On the left side of the photos, behind the Douglas firs that stick up above everything else (and that Doug fir snag) is Butano Ridge. The ridge rises up about 2000 feet.
Past Butano Rige, that farthest and lowest piece of land visible in the photos, is the town of Pescadero, down on the flats near the coast. Pescadero is a small farming town, about half the size of La Honda, but unlike La Honda, it’s got a gas station :-)
Our home sits about half way between the photos’ vantage point and Butano’s ridge line on the left edge of the photos. We’re situated down quite low (under 500 feet elevation) on Peters Creek, which feeds into Pescadero Creek that wraps around the end of Butano Ridge and empties into the Pacific just past the town of Pescadero.
I really enjoy this view and hope you do too.
And here’s yet another post on the flora of the coast redwood understory (our yard.) This time we look at the dwarf rose, or wood rose, or baldhip rose — botanical name Rosa gymnocarpa.
This low deciduous native shrub grows all over the Pacific Coast Ranges from California up to B.C and to the east in Montana and Idaho. They grow 2 to 6 feet tall and have slender reddish stems covered in small bristly spines. Their leaves are ovular and toothed and their flowers, which show up in May and June, have 5 pink to lavender petals.
We have a couple of these plants, on opposite sides of our driveway. One is about 3 to 4 feet tall with several stems. The other is much smaller with a single stem.
This shade tolerant rose is the smallest rose in North America, hence the common name dwarf rose. It’s also known as the the baldhip rose because the leaf- like sepals that are usually attached to rose hips fall off the plant (July-ish) leaving a naked, pear shaped, fruit.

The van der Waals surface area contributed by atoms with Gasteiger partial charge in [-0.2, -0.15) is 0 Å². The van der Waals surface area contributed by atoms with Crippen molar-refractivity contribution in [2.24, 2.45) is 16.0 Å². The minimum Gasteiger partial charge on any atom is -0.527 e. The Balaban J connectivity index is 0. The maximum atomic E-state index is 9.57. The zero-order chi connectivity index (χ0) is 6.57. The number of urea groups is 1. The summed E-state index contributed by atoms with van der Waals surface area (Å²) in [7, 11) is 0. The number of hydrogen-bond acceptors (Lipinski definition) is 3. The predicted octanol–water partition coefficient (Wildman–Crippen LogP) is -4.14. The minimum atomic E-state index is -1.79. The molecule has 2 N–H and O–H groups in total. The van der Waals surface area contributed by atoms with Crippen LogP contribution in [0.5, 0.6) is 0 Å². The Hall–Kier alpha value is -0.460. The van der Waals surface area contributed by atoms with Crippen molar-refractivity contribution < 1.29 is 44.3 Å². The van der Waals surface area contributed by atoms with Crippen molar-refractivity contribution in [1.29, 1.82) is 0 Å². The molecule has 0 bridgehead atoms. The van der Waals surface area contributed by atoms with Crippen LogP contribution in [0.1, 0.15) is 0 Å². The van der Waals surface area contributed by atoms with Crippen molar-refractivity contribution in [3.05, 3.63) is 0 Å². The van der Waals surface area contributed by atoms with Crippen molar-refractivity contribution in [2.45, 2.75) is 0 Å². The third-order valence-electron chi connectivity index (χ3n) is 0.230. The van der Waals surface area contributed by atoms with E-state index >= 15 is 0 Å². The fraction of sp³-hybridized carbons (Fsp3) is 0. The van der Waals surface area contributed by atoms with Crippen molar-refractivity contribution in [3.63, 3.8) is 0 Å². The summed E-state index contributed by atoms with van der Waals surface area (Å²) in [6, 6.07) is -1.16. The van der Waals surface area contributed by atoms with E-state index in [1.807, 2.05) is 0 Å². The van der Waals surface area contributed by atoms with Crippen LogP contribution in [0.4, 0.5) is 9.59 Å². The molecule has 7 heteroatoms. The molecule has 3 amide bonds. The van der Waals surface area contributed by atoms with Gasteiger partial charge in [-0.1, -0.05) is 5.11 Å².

[Photo credits: me, Kevin Martin via iNaturalist, and Deanna L. Pierce]
This is a view from part way down the west side of the mountain. It’s facing south-southeast.
Far off in the distance, where the mountain ridges coming in from opposite sides of the photo appear to meet (just left of center) is the city of Santa Cruz (and just beyond that I think you can just barely see the hills above Monterrey.)
We live behind the closer small ridgeline on the right side of the photo.
Continuing my series on the plants of the coast redwood understory, here we have some Pacific coast irises growing near our smaller stream. There are almost a dozen species of Pacific coast irises (and they can hybridize) so I’m not positive on my identification but I’m pretty sure these are Douglas irises, or proper name Iris douglasiana.
The native evergreen Douglas iris grows along the coast from central California up to southern Oregon. It’s got long sword shaped leaves and the flowers sit atop a stalk that’s anywhere from 1 to 2 feet tall. The flowers, which show up in late spring, range in color from blue/purple through yellow and even white.
This common iris was first described by David Douglas who also gave his name to the Douglas fir tree.
[Photo credit: me and Deanna L. Pierce]
I’ve just started reading a new book called What Can A Body Do, How We Meet the Built World, written by Sarah Hendren, who teaches design for disability at Olin College of Engineering in Massachusetts.
One of the interesting points she makes early in the book is that there was a time before we quantified humans, their development, and abilities. For most of modern human history, there wasn’t really an idea of “normal”.